Thursday, September 30, 2010

The Progressive Family

More on progressivism in the news today, this time from Phillip Longman at Big Questions Online. His article, Demography and Economic Destiny, discusses the indebted welfare states and falling birthrates of the West. My thoughts on this article will be brief. Like last week's article on progressivism my point is not to moralize but to tease out the premises and logical consequences of the attempts to define progressivism and the arguments used in favor of it.

First consider the title, Demography and Economic Destiny: it's a rather cold title considering what the article is about: taking care of both children and the elderly. Second, the article is fourteen paragraphs long and one word is absent until the final. That word is family. Considering the subject matter, its absence is a little odd, don't you think?

Also revealing is the context it comes up it, "Government programs designed to smooth the tensions between work and family." So working and family are inherently in tension and the government tries to fix this "natural" tension. That sounds odd, since for most of human history the family was considered a very efficient economic unit. People once got married in part to pool their resources, yet yesterday in the WSJ I read that allegedly young people were putting of marriage until they were better off financially. I have yet to make sense of this development though there are undoubtedly other factors involved.

The author goes on to write:
And in countries both rich and poor, we see a rise in religious fundamentalism and patriarchy, which are the old-fashioned (and proven) means of keeping birthrates above replacement rates.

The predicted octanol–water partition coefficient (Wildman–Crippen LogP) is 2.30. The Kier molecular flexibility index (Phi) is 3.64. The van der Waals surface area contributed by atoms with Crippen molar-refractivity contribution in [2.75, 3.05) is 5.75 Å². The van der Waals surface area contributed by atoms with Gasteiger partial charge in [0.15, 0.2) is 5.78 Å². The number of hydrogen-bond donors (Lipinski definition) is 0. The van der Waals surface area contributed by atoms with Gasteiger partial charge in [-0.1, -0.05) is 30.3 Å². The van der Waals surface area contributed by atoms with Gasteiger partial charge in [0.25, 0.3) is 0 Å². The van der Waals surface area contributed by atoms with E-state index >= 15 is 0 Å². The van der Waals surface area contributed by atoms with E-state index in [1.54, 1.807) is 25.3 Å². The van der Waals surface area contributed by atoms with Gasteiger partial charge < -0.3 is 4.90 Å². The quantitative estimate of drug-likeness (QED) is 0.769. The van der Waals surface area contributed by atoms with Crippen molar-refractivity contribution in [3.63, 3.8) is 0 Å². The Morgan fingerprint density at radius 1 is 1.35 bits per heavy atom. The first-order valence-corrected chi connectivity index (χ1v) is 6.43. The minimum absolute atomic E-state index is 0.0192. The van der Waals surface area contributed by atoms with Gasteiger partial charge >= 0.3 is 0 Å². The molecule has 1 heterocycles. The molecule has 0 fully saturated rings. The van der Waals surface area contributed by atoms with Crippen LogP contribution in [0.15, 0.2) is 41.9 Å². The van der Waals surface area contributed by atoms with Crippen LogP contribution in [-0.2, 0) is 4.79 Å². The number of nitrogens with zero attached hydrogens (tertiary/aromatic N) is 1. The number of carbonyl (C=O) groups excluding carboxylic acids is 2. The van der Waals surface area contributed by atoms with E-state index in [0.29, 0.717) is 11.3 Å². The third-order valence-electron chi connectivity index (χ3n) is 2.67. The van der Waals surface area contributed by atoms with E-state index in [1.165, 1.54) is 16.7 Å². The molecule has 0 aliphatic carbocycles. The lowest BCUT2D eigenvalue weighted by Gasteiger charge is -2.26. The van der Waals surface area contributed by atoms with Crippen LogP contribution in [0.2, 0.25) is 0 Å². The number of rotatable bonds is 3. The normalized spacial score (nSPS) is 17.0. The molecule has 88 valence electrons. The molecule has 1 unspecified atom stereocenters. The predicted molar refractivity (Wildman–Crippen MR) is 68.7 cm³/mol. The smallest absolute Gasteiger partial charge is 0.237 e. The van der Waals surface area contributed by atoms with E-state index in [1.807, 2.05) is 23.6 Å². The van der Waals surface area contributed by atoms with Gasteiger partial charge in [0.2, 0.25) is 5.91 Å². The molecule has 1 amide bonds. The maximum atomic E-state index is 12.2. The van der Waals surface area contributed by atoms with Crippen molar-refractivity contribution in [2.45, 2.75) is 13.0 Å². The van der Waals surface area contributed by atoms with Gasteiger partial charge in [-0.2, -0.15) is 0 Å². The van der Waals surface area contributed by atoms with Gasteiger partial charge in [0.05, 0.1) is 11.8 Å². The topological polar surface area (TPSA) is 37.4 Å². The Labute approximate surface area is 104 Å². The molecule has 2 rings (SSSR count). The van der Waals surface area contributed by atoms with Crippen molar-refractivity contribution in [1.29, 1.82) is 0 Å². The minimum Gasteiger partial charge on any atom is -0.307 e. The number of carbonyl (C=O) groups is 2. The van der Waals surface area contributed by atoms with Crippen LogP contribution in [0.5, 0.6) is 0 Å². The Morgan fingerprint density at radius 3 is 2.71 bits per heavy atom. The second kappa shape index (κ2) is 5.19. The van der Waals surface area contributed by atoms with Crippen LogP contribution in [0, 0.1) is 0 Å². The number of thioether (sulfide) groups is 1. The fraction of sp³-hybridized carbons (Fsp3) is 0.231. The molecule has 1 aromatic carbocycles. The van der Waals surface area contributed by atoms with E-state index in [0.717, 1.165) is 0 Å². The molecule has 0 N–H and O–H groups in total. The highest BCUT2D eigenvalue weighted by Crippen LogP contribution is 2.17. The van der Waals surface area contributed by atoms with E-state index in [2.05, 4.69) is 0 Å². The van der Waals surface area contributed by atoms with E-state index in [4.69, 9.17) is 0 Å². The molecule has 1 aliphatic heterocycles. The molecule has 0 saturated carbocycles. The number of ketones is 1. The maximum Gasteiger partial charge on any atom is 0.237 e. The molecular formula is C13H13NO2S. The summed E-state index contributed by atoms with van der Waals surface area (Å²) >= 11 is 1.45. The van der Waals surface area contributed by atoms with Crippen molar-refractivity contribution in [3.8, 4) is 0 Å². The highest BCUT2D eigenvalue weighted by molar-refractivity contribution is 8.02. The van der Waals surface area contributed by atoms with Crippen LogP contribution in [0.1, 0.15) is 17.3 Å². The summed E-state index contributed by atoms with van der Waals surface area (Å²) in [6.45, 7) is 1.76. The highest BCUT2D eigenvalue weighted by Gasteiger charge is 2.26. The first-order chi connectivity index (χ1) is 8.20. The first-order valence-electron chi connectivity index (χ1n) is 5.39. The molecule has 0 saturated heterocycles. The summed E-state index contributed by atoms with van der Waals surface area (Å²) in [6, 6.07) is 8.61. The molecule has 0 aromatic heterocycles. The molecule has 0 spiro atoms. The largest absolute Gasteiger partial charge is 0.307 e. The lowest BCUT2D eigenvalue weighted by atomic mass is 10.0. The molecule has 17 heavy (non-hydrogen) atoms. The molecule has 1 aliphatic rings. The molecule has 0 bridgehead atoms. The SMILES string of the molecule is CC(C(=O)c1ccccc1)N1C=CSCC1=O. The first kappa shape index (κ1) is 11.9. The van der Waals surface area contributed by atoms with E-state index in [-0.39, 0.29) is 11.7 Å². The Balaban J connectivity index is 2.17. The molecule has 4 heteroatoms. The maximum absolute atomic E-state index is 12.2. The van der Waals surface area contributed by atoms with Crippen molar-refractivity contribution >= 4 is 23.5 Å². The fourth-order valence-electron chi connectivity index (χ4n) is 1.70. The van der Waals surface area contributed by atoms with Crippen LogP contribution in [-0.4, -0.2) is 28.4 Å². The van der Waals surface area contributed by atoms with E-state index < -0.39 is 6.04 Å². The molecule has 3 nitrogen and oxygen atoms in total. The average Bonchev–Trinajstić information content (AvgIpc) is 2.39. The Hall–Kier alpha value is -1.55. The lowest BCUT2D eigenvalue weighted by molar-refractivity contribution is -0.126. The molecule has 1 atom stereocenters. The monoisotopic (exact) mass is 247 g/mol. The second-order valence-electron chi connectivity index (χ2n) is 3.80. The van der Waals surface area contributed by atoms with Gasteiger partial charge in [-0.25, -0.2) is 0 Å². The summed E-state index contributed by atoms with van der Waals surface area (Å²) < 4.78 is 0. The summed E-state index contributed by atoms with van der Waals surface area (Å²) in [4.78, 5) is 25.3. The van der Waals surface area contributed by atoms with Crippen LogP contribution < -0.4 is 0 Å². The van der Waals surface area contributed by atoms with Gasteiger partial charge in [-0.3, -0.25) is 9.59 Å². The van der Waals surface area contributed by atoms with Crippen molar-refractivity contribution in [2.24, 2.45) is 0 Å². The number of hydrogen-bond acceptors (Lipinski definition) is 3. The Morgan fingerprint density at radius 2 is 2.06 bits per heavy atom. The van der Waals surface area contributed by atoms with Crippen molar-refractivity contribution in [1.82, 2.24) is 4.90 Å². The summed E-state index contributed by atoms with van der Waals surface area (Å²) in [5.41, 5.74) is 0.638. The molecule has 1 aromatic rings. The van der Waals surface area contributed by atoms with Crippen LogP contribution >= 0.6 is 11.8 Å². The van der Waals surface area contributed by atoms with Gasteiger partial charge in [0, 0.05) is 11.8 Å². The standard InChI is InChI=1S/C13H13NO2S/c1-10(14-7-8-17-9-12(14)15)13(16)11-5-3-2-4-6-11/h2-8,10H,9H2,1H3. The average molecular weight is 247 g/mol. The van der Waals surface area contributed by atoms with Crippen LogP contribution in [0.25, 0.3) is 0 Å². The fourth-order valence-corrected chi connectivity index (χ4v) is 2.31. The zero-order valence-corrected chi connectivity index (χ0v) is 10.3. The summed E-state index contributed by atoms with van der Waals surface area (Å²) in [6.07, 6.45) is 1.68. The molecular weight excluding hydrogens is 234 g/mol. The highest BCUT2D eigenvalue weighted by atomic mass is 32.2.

It certainly seems that the author equates family with "fundamentalism and patriarchy." (I wonder how many husbands in the West today would consider themselves "patriarchs.") We ought to note that if he doesn't equate these things then he considers a "traditional" family completely off the radar as a solution to taking care of people, since he has posed that problem and won't have mentioned "traditional family" at all. ("Traditional" is another word noticeably absent.) In that case the alternatives are the state or "fundamentalism and patriarchy," the former of which he concedes has failed and the latter of which certainly seems unfavored by him. So it is impossible for a non religiously-fundamentalist or patriarchal family to exist? What about without the "help" of the state?

The author truly seems to lament the days in which the welfare state was thought to have been discovered as a perfect means of taking care of people:
As the Nobel Prize-winning economist Paul Samuelson once proclaimed, in defense of America’s Social Security system, “a growing nation is the greatest Ponzi scheme ever contrived. And that is a fact, not a paradox.” But Samuelson was writing in 1967, when it looked as if the Baby Boom would go on forever.
Obviously in this context then, the welfare state was seen as the substitute for the family for taking care of the elderly. No more did a couple potentially* have to save and take care of their parents (up to four for the couple.) They didn't have to sacrifice a room that could have been a den or even stayed in the neighborhood where their parents lived to take care of them, potentially passing up job offers in other states. As long as we had enough "young workers" a new "generation of retirees" could partake in Social Security et al and the "young workers" could be "liberated" from the demands of. . . family.

I haven't read E. F. Schumacher's "Small Is Beautiful: Economics as if People Mattered" but after reading this article I very much sympathize with the title.

* I say potentially because, obviously, many could and did plan for their retirement. Once all you had to do was put some money aside from your paycheck each week. Remember when you didn't have to speculate to avoid losing your money? I don't. (See here: If you don't watch the video, read the summary and anecdote below it.)

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